India travel insurance
What’s covered with travel insurance to India?
As standard, our policies cover for over 50 and activities, so you can get up to more on your holiday. We also offer a range of benefits, some of which include:
- Medical expenses and hospital benefit
- Personal accident and liability
- Cancelling and cutting short your holiday
- Abandoning your trip
- Delayed departure
- Accommodation cover
- Personal belongings and baggage
- Personal money, passport and travel documents
- Legal expenses
For more information about what’s covered with travel insurance for India, have a read of our policy documents here.
If you’re going to India, make sure you have the right travel insurance before you go, there are a few things to think about before you buy a policy, though:
- The cost of your trip – Because if you have to cancel, it’s good to know that you’ll get your money back
- The activities you’re likely to be doing – If you’re planning anything really extreme, we can offer you extra cover if needed
- Whether you’re covered should you incur costs as a result of civil unrest
- And don’t forget to check the latest travel advice for India from the FCDO
We care about you having a good trip to India. That’s why we’ve put together some important information that you might want to know before your trip:
|Most common languages spoken
|Hindi and English
|Approx. 1.3 billion
|Plug type C or D
|Spring – March to May
Summer – June to August
Autumn – September to November
Winter – December to February
|Local laws and customs
Do I need a visa for India?
Yes, you’ll need to apply for a visa as a British citizen travelling to India. It’s important to make sure you get the right visa for your stay, as getting the wrong visa could result in being detained on arrival, or even deported and blacklisted.
You can find more information about visas and entry requirements for India here.
Healthcare in India
The healthcare services in India vary depending on where you’re travelling to. In the more remote parts of India, the healthcare services aren’t up to the same standard as those in the UK. Whereas private healthcare facilities in larger cities are to a much better standard, but can be quite expensive. It’s important to make sure you have adequate travel insurance that includes medical cover. It’s also important to make sure you speak to your GP at least four to six weeks before you go to check whether there are any vaccinations or anything that you may need.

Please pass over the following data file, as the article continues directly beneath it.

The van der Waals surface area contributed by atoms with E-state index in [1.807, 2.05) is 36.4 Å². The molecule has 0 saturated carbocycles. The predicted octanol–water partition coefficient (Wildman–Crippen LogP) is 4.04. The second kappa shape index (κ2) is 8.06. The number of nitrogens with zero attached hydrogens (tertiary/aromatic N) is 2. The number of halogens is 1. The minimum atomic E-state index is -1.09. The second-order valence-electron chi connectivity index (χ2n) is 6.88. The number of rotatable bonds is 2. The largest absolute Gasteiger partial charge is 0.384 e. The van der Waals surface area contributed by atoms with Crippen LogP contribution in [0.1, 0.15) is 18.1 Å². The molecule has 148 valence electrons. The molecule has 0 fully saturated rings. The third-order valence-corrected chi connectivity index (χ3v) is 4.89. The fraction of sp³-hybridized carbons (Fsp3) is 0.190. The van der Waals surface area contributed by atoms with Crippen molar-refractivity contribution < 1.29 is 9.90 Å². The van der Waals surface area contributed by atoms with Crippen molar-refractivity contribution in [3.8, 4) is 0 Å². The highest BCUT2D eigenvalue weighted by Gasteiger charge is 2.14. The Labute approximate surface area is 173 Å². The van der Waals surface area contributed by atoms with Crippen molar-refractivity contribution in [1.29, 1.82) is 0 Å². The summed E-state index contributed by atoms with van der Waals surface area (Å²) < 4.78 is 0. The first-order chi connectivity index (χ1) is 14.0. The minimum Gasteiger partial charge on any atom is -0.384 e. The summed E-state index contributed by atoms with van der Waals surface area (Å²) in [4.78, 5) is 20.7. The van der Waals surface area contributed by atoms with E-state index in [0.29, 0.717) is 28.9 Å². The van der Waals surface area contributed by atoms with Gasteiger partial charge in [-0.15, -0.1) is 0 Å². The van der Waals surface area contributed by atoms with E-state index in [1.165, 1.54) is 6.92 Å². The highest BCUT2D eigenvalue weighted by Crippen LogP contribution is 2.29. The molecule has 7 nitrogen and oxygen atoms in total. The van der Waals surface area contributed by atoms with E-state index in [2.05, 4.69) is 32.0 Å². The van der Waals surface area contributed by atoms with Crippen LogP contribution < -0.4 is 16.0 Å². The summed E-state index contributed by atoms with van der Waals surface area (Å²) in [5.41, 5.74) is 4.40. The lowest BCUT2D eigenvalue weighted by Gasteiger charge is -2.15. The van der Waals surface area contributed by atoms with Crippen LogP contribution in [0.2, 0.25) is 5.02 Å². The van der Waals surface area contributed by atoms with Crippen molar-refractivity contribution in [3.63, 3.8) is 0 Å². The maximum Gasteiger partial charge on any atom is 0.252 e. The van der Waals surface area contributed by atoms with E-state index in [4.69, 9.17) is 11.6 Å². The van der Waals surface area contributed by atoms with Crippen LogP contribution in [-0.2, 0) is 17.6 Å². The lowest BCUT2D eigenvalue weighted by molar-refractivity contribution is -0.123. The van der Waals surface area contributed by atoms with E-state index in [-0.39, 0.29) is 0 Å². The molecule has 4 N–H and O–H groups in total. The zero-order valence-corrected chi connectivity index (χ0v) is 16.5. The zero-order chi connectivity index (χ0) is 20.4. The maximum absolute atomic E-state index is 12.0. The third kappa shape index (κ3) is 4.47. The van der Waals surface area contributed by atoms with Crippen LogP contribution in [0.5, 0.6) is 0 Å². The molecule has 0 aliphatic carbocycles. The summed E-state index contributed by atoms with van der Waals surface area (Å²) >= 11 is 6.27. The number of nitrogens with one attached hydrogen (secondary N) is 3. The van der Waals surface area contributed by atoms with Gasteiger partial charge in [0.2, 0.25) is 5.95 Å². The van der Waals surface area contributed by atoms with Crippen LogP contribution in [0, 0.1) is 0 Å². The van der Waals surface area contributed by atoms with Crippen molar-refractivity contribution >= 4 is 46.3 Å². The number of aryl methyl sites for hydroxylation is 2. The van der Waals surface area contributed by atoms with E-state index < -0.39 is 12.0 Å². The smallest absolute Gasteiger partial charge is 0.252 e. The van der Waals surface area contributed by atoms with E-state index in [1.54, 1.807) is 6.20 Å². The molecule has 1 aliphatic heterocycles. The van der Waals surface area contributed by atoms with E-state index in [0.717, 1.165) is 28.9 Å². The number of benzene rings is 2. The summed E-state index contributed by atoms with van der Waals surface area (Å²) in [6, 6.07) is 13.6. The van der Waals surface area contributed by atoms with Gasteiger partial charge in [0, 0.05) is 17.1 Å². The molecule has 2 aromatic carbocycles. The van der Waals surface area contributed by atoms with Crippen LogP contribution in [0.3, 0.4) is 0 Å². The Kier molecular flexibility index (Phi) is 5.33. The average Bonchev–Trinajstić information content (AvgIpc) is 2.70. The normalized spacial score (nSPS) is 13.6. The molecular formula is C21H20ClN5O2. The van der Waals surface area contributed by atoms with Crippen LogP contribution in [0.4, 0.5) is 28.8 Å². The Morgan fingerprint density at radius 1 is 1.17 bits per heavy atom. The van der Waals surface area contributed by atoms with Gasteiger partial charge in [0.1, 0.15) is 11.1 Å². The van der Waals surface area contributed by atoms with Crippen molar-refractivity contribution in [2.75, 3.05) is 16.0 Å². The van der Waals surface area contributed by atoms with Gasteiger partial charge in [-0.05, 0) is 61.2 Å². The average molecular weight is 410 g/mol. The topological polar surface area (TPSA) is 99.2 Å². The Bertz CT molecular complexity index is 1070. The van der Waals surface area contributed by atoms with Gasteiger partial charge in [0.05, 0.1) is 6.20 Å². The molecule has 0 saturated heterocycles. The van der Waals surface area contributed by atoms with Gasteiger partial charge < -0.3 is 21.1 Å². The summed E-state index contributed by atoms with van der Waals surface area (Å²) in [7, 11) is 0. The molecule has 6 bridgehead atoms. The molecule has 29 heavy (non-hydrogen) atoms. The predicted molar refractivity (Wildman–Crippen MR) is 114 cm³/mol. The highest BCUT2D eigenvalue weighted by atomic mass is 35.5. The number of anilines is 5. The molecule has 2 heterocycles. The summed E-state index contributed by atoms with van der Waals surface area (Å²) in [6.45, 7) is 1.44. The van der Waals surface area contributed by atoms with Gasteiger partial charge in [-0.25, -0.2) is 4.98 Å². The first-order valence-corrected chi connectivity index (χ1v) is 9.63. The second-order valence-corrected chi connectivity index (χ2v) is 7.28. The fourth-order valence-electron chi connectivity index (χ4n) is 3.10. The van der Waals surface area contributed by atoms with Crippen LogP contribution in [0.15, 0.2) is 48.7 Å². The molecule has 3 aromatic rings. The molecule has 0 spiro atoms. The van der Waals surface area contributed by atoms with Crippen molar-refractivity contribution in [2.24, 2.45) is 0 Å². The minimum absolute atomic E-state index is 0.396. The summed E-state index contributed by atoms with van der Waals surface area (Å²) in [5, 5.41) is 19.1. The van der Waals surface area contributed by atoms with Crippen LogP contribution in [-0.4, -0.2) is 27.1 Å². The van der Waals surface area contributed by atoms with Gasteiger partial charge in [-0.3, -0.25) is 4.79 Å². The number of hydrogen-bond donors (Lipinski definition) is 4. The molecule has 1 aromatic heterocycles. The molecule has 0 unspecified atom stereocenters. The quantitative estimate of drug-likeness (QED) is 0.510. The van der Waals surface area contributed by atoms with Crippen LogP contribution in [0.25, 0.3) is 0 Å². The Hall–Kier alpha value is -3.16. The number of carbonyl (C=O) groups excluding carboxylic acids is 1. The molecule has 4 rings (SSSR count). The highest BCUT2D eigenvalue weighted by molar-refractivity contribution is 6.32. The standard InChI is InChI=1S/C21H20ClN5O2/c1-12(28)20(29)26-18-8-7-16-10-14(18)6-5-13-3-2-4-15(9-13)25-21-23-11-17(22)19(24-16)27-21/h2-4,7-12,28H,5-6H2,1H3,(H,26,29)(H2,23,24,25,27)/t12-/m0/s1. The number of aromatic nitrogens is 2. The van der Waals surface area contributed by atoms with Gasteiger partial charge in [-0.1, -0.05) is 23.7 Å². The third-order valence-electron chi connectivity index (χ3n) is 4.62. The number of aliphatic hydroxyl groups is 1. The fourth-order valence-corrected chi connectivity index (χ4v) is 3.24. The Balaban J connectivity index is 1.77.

More information about healthcare in India can be found here.
Medical & Emergency Assistance in India
If something happens while you’re in India and you need emergency treatment for an illness or injury, we’re here to help.
All travel insurance policyholders have access to our 24-hour medical assistance team.
Did you know that…?
- As a guest in India, turn down the first offer of tea or snacks. Don’t worry if you’re gasping for a cup – you’ll be asked again. It’s part of the protocol. Leaving food on your plate means you’ve had enough, but an empty plate says “still hungry”!
- Marigolds in their thousands are used as brightly coloured decorations at Indian weddings, festivals and temples as an auspicious symbol of peace and prosperity. By contrast, giving a British bride a pair of marigolds wouldn’t go down too well.
- Every year India’s population grows by the equivalent of the combined populations of the Netherlands and Belgium, about 27 million people. It’s expected that there will be more people in India than China by 2025. That’s a lot of people.
- As the Romans found, maths and counting get a bit tricky if you haven’t invented zero. So hat’s off to the mathematicians of India, who came up with the idea and were calculating with zeros at least by the 9th century. Nothing is really something.
- Sushruta, a plastic surgeon in India, could reconstruct a missing nose (cut off in battle or as punishment for a crime like adultery) using flaps of skin from the cheek or forehead. The technique is still used today. He did it in the 6th century BC!
- In India ghosts, spirits, departed souls and dark energy – call them what you will – are believed to attach themselves to black clothing. They’re not at all fond of white clothes. That’s why Indians traditionally wear white to funerals.
- A camel race kicks off the Pushkar ka Mela, the world’s largest camel and livestock market-festival held for five days every November in Pushkar, India. Sideshow events include the “matka phod” – a competition to find the longest moustache.